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Is medicine a profession or a business?


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I have been thinking about writing a blog like this for some time. So first let me make some disclosures: ONE: I am generally a “liberal” and would favor a single payor health care system. TWO: I grew up in a small town in Nebraska where the local doctors were beloved, cared for the families in our town, and drove Buicks (BMWs, Teslas, Lexi, etc. were unknown – the two bankers drove Cadillacs) THREE: Medicine was much less complex, much cheaper, and much less effective. FOUR: I have had a wonderful career in academics where I received a paycheck from the State of Colorado and was usually required to earn >90% of my salary through grants or clinical earnings – I could talk more about “tenure” if anyone is interested. Academic salaries are generally less than private practice, but the advantages of no/minimal night call and working with residents and students and exploring new treatments in the lab and clinic are great rewards that can’t be measured in dollar terms.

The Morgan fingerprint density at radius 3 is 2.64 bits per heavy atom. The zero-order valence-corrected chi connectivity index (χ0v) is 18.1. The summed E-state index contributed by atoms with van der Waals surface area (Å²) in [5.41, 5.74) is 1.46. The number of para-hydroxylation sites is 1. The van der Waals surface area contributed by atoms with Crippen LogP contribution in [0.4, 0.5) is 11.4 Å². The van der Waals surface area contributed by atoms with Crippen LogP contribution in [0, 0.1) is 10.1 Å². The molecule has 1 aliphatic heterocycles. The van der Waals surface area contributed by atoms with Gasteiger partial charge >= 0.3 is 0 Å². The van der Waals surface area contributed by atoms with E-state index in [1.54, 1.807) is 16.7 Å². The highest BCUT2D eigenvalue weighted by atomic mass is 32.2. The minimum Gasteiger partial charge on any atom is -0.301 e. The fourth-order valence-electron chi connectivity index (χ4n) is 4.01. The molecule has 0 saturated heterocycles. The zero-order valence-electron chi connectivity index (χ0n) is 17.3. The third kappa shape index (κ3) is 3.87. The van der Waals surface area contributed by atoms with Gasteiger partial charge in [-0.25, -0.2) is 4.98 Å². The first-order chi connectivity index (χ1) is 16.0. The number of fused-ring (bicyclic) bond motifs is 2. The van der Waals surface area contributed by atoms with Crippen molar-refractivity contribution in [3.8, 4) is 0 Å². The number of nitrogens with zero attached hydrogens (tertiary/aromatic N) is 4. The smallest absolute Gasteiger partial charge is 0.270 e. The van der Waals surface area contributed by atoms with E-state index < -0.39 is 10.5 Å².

With that out of the way, I remain saddened by what has happened to my profession. For all kinds of reasons, many physicians now consider themselves as much “small businessmen” as they do physicians. As the business of medicine has become more and more complex, they provide jobs for increasing numbers of staff, pay higher malpractice premiums than they used to, and look for ways increase their incomes. But few if any are missing any meals, and many are privileged to be in the top 1% of wage earners. Nothing wrong with that.